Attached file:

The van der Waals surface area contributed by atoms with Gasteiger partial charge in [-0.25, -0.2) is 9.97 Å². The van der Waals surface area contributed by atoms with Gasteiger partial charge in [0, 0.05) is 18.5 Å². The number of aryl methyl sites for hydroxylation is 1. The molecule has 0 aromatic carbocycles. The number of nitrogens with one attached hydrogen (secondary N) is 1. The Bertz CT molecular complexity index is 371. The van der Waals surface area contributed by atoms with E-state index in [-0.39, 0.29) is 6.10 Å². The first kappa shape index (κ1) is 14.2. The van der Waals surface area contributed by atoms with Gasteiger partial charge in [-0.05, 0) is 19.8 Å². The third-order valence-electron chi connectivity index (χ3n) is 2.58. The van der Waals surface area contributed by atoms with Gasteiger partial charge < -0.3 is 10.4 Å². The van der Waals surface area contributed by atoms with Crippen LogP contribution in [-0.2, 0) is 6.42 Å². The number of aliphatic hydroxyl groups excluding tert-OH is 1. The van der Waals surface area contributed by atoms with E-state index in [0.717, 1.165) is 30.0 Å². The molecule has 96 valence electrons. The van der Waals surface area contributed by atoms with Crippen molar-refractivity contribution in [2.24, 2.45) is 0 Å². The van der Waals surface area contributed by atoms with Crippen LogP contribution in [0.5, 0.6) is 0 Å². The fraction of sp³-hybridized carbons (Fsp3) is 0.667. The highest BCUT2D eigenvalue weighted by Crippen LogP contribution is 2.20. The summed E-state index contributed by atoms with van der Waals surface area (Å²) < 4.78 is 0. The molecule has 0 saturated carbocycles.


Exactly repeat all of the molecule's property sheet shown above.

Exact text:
The van der Waals surface area contributed by atoms with Gasteiger partial charge in [-0.25, -0.2) is 9.97 Å². The van der Waals surface area contributed by atoms with Gasteiger partial charge in [0, 0.05) is 18.5 Å². The number of aryl methyl sites for hydroxylation is 1. The molecule has 0 aromatic carbocycles. The number of nitrogens with one attached hydrogen (secondary N) is 1. The Bertz CT molecular complexity index is 371. The van der Waals surface area contributed by atoms with E-state index in [-0.39, 0.29) is 6.10 Å². The first kappa shape index (κ1) is 14.2. The van der Waals surface area contributed by atoms with Gasteiger partial charge in [-0.05, 0) is 19.8 Å². The third-order valence-electron chi connectivity index (χ3n) is 2.58. The van der Waals surface area contributed by atoms with Gasteiger partial charge < -0.3 is 10.4 Å². The van der Waals surface area contributed by atoms with Crippen LogP contribution in [-0.2, 0) is 6.42 Å². The number of aliphatic hydroxyl groups excluding tert-OH is 1. The van der Waals surface area contributed by atoms with E-state index in [0.717, 1.165) is 30.0 Å². The molecule has 96 valence electrons. The van der Waals surface area contributed by atoms with Crippen molar-refractivity contribution in [2.24, 2.45) is 0 Å². The van der Waals surface area contributed by atoms with Crippen LogP contribution in [0.5, 0.6) is 0 Å². The fraction of sp³-hybridized carbons (Fsp3) is 0.667. The highest BCUT2D eigenvalue weighted by Crippen LogP contribution is 2.20. The summed E-state index contributed by atoms with van der Waals surface area (Å²) < 4.78 is 0. The molecule has 0 saturated carbocycles.